Discovered in 1994, HHV-8 has been found to contribute to the development of Kaposi's sarcoma, a form of cancer. This has been found in AIDS patients but also in non-AIDS related Kaposi's sarcoma lesions. Although not totally understood, HHV-8 has also been implicated in other diseases including B-cell lymphomas and multicentric Castleman’s disease.
Interestingly, HHV-8 is not evenly distributed globally. Mediterranean countries like Italy, Greece, Israel, and Saudi Arabia, have higher rates of the more classic Kaposi's sarcoma than in North America and Northern Europe and higher HHV-8 infections. In parts of Africa, HHV-8 has infected over half the adult population. It is also not known why Kaposi's sarcoma are found predominately in males.
Healthy people may show no signs or symptoms to the virus. After infection, the virus enters into lymphocytes where it lies in a latent state. The infection is a concern for those who are immunosuppressed, AIDS patients, cancer patients receiving chemotherapy, and organ transplant patients.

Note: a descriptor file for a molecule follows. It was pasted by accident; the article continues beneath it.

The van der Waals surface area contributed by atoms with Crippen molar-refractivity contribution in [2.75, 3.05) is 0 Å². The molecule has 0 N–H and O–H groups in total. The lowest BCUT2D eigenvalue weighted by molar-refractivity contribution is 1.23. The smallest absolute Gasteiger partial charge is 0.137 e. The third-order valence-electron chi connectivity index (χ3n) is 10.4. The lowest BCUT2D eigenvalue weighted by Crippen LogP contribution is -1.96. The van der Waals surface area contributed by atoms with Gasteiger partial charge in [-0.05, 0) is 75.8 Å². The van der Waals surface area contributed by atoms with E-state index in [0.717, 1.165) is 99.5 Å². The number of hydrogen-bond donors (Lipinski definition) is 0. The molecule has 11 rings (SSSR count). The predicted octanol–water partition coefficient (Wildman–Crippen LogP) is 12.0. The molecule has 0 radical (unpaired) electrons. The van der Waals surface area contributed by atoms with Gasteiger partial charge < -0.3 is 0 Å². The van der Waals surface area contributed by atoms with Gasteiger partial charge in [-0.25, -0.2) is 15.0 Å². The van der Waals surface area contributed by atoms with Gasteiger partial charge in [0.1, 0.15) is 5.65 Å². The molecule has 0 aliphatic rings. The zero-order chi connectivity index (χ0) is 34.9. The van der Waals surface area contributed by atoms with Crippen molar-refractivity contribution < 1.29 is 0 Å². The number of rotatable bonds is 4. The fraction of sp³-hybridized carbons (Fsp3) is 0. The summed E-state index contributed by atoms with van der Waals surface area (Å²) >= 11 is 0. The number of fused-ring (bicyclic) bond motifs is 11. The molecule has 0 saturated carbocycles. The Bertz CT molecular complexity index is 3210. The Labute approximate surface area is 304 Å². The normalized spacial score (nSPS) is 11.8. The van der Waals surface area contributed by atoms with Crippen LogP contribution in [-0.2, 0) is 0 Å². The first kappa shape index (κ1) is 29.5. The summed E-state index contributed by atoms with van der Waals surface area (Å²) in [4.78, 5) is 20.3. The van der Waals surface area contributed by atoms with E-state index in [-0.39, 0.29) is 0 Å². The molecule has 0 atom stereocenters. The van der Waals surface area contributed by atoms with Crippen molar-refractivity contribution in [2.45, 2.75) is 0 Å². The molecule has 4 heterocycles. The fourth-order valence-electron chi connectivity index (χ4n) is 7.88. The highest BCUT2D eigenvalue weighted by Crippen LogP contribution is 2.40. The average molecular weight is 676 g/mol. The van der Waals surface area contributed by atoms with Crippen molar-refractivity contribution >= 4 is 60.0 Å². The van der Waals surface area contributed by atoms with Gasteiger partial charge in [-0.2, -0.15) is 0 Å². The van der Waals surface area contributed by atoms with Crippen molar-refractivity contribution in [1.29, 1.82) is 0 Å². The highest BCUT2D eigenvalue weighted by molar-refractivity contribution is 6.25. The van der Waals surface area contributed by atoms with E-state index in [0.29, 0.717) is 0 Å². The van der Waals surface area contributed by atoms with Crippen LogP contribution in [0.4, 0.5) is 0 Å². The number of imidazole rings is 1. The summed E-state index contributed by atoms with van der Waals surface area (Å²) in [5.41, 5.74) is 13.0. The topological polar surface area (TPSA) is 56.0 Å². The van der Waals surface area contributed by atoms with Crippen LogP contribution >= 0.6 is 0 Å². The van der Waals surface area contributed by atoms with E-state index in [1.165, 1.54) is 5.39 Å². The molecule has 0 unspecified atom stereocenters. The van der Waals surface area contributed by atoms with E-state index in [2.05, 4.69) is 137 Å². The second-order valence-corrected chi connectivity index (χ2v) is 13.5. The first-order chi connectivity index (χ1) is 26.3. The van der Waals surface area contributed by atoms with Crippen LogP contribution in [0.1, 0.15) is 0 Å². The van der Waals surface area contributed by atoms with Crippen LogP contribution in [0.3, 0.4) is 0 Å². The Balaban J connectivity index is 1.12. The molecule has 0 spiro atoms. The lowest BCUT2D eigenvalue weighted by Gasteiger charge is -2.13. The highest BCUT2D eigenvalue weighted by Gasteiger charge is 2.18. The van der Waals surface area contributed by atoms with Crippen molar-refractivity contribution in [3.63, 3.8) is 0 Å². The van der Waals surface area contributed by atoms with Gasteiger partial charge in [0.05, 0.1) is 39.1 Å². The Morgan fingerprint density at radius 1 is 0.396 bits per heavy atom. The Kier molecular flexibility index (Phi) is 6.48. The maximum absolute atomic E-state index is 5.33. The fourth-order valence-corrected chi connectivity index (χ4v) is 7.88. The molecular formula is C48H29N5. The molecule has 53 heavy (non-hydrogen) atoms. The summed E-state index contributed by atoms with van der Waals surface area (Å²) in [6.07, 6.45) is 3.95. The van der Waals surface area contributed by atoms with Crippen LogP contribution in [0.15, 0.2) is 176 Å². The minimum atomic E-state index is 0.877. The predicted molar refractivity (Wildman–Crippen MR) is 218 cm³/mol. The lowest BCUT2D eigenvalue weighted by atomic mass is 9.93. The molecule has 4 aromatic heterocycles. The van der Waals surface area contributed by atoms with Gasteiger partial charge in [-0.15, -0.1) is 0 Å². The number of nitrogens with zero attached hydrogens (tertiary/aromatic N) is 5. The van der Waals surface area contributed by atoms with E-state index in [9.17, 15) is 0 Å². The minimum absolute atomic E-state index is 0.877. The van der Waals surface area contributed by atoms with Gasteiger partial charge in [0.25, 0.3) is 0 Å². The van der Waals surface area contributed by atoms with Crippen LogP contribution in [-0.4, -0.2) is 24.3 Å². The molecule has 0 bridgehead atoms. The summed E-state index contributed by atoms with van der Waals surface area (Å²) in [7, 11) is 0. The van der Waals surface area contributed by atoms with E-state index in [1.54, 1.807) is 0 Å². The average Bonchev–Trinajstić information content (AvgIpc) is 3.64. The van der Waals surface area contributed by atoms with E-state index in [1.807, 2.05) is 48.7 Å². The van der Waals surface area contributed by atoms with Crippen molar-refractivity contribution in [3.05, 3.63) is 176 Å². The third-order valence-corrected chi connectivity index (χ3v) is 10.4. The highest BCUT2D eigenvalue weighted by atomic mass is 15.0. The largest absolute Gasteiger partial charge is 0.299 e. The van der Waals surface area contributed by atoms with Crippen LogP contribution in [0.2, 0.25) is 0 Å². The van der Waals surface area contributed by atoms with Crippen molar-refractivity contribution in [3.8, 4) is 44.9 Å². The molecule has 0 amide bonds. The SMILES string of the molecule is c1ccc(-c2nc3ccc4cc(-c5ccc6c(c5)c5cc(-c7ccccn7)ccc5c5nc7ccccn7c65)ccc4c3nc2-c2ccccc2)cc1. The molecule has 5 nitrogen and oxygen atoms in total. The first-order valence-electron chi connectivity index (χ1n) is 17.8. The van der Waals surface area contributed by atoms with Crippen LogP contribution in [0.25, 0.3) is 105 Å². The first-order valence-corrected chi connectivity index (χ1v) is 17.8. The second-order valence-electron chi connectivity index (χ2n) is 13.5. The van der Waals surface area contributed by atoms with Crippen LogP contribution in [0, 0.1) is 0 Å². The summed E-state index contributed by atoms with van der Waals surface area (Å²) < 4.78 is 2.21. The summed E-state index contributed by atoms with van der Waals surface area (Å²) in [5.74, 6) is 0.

Kaposi's sarcoma is usually a localized tumor. The tumors appear as bluish-red or purple sores on the skin.
Serologic assays and rapid blood cultures for KSHV/ HHV-8 antibodies are now available to test for the presence of the virus.
The methods in which the virus is contracted are not well understood. Although the predominant route of HHV-8 transmission is sexual, in areas, such as Africa, where HHV-8 infection is high during infancy, childhood and adolescence, viral transmission might occur through nonsexual contact.
Sexual transmission of HHV-8 might play an important role among high-risk group populations, such as gay and bi-sexual men in Western countries. Men, in general, are more susceptible to infection.
Persons infected with KSHV can asymptomatically shed the virus. It is advised to practice safe sex with infected individuals and curtail activities where saliva might be shared during sexual activity.
An additional route is via blood contact among injection drug users.
Treatment is experimental at this time, but anti-viral drugs or beta interferon may be tried.
A localized Kaposi's sarcoma tumor can be treated surgically or with local radiation. Chemotherapy and antiviral drugs are used against the development of tumors. Patients with AIDS who receive highly active antiretroviral therapy may have up to 90% less occurrences in Kaposi's sarcoma.